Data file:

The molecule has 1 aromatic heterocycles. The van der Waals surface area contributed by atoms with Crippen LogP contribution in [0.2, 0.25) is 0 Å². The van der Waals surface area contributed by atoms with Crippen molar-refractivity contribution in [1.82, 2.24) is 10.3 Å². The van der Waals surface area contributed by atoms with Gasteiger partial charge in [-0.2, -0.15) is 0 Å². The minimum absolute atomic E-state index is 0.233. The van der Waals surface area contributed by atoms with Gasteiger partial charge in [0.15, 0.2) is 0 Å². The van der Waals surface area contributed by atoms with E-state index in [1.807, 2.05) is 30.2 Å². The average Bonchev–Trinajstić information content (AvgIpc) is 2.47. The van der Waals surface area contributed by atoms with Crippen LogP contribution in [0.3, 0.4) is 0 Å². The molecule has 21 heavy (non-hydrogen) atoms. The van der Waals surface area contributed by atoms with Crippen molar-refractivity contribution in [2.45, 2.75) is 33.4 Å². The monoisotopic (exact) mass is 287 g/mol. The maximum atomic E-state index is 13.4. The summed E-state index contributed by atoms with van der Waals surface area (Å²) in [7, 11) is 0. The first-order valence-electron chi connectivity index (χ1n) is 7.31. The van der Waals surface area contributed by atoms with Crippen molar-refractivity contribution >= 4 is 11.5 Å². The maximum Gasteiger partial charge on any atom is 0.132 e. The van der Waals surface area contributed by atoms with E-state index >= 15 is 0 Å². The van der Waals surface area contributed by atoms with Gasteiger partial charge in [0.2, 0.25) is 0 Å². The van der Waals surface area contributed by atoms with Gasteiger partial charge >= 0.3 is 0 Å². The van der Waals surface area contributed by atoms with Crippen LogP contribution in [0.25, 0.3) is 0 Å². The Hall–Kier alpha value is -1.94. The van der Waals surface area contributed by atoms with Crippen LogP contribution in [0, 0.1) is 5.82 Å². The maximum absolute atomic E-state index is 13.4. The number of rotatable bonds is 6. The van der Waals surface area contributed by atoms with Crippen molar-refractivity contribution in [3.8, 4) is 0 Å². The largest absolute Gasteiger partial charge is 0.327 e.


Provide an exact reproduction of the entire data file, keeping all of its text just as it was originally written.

The molecule has 1 aromatic heterocycles. The van der Waals surface area contributed by atoms with Crippen LogP contribution in [0.2, 0.25) is 0 Å². The van der Waals surface area contributed by atoms with Crippen molar-refractivity contribution in [1.82, 2.24) is 10.3 Å². The van der Waals surface area contributed by atoms with Gasteiger partial charge in [-0.2, -0.15) is 0 Å². The minimum absolute atomic E-state index is 0.233. The van der Waals surface area contributed by atoms with Gasteiger partial charge in [0.15, 0.2) is 0 Å². The van der Waals surface area contributed by atoms with E-state index in [1.807, 2.05) is 30.2 Å². The average Bonchev–Trinajstić information content (AvgIpc) is 2.47. The van der Waals surface area contributed by atoms with Crippen LogP contribution in [0.3, 0.4) is 0 Å². The molecule has 21 heavy (non-hydrogen) atoms. The van der Waals surface area contributed by atoms with Crippen molar-refractivity contribution in [2.45, 2.75) is 33.4 Å². The monoisotopic (exact) mass is 287 g/mol. The maximum atomic E-state index is 13.4. The summed E-state index contributed by atoms with van der Waals surface area (Å²) in [7, 11) is 0. The first-order valence-electron chi connectivity index (χ1n) is 7.31. The van der Waals surface area contributed by atoms with Crippen molar-refractivity contribution >= 4 is 11.5 Å². The maximum Gasteiger partial charge on any atom is 0.132 e. The van der Waals surface area contributed by atoms with E-state index >= 15 is 0 Å². The van der Waals surface area contributed by atoms with Gasteiger partial charge in [0.2, 0.25) is 0 Å². The van der Waals surface area contributed by atoms with Gasteiger partial charge >= 0.3 is 0 Å². The van der Waals surface area contributed by atoms with Crippen LogP contribution in [0.25, 0.3) is 0 Å². The Hall–Kier alpha value is -1.94. The van der Waals surface area contributed by atoms with Crippen LogP contribution in [0, 0.1) is 5.82 Å². The maximum absolute atomic E-state index is 13.4. The number of rotatable bonds is 6. The van der Waals surface area contributed by atoms with Crippen molar-refractivity contribution in [3.8, 4) is 0 Å². The largest absolute Gasteiger partial charge is 0.327 e.